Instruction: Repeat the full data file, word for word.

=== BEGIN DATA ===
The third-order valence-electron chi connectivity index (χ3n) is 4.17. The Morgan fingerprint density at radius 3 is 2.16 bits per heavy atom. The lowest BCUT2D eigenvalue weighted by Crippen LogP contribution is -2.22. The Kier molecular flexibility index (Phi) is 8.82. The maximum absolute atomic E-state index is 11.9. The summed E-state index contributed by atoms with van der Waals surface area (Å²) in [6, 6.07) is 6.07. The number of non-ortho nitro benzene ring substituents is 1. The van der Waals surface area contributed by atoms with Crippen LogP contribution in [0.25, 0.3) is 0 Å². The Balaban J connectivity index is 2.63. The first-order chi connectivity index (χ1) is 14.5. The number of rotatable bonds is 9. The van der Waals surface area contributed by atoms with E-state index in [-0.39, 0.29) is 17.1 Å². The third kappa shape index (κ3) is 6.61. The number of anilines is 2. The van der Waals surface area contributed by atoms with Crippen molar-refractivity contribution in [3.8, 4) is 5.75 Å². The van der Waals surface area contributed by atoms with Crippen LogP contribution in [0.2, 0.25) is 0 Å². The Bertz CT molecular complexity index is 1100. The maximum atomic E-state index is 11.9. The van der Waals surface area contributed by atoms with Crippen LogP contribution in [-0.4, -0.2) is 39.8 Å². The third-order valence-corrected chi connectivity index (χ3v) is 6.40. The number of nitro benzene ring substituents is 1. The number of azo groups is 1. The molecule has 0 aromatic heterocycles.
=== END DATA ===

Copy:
The third-order valence-electron chi connectivity index (χ3n) is 4.17. The Morgan fingerprint density at radius 3 is 2.16 bits per heavy atom. The lowest BCUT2D eigenvalue weighted by Crippen LogP contribution is -2.22. The Kier molecular flexibility index (Phi) is 8.82. The maximum absolute atomic E-state index is 11.9. The summed E-state index contributed by atoms with van der Waals surface area (Å²) in [6, 6.07) is 6.07. The number of non-ortho nitro benzene ring substituents is 1. The van der Waals surface area contributed by atoms with Crippen LogP contribution in [0.25, 0.3) is 0 Å². The Balaban J connectivity index is 2.63. The first-order chi connectivity index (χ1) is 14.5. The number of rotatable bonds is 9. The van der Waals surface area contributed by atoms with E-state index in [-0.39, 0.29) is 17.1 Å². The third kappa shape index (κ3) is 6.61. The number of anilines is 2. The van der Waals surface area contributed by atoms with Crippen molar-refractivity contribution in [3.8, 4) is 5.75 Å². The van der Waals surface area contributed by atoms with Crippen LogP contribution in [0.2, 0.25) is 0 Å². The Bertz CT molecular complexity index is 1100. The maximum atomic E-state index is 11.9. The van der Waals surface area contributed by atoms with Crippen LogP contribution in [-0.4, -0.2) is 39.8 Å². The third-order valence-corrected chi connectivity index (χ3v) is 6.40. The number of nitro benzene ring substituents is 1. The number of azo groups is 1. The molecule has 0 aromatic heterocycles.